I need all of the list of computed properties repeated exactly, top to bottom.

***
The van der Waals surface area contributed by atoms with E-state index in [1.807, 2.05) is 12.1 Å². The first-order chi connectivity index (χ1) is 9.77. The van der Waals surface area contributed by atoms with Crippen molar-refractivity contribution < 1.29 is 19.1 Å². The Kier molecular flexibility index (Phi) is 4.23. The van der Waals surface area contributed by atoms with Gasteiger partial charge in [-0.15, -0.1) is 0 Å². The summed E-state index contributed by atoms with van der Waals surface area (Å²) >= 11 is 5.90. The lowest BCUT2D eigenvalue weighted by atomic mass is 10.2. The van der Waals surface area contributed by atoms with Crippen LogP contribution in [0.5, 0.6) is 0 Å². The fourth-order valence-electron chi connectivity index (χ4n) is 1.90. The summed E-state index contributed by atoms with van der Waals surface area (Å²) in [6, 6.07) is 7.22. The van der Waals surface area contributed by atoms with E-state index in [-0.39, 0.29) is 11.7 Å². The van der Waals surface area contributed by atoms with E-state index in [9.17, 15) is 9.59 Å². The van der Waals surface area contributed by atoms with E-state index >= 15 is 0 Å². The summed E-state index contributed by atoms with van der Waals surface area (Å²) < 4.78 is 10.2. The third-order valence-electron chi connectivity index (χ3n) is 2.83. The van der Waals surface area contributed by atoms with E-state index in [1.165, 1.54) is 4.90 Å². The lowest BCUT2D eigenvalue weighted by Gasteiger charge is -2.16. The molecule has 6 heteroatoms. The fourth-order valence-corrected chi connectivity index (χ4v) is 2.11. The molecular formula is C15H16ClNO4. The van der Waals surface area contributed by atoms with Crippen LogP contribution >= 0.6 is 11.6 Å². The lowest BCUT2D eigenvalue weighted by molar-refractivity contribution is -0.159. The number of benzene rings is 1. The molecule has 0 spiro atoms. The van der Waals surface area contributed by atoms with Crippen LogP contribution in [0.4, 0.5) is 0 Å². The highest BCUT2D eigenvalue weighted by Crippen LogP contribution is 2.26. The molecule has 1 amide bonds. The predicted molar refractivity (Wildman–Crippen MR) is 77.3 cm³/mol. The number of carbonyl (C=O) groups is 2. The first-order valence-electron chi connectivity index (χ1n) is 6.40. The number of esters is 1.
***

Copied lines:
The van der Waals surface area contributed by atoms with E-state index in [1.807, 2.05) is 12.1 Å². The first-order chi connectivity index (χ1) is 9.77. The van der Waals surface area contributed by atoms with Crippen molar-refractivity contribution < 1.29 is 19.1 Å². The Kier molecular flexibility index (Phi) is 4.23. The van der Waals surface area contributed by atoms with Gasteiger partial charge in [-0.15, -0.1) is 0 Å². The summed E-state index contributed by atoms with van der Waals surface area (Å²) >= 11 is 5.90. The lowest BCUT2D eigenvalue weighted by atomic mass is 10.2. The van der Waals surface area contributed by atoms with Crippen LogP contribution in [0.5, 0.6) is 0 Å². The fourth-order valence-electron chi connectivity index (χ4n) is 1.90. The summed E-state index contributed by atoms with van der Waals surface area (Å²) in [6, 6.07) is 7.22. The van der Waals surface area contributed by atoms with E-state index in [-0.39, 0.29) is 11.7 Å². The van der Waals surface area contributed by atoms with E-state index in [9.17, 15) is 9.59 Å². The van der Waals surface area contributed by atoms with E-state index >= 15 is 0 Å². The summed E-state index contributed by atoms with van der Waals surface area (Å²) < 4.78 is 10.2. The third-order valence-electron chi connectivity index (χ3n) is 2.83. The van der Waals surface area contributed by atoms with E-state index in [1.165, 1.54) is 4.90 Å². The lowest BCUT2D eigenvalue weighted by Gasteiger charge is -2.16. The molecule has 6 heteroatoms. The fourth-order valence-corrected chi connectivity index (χ4v) is 2.11. The molecular formula is C15H16ClNO4. The van der Waals surface area contributed by atoms with Crippen LogP contribution >= 0.6 is 11.6 Å². The lowest BCUT2D eigenvalue weighted by molar-refractivity contribution is -0.159. The number of benzene rings is 1. The molecule has 0 spiro atoms. The van der Waals surface area contributed by atoms with Crippen LogP contribution in [0.4, 0.5) is 0 Å². The highest BCUT2D eigenvalue weighted by Crippen LogP contribution is 2.26. The molecule has 1 amide bonds. The predicted molar refractivity (Wildman–Crippen MR) is 77.3 cm³/mol. The number of carbonyl (C=O) groups is 2. The first-order valence-electron chi connectivity index (χ1n) is 6.40. The number of esters is 1.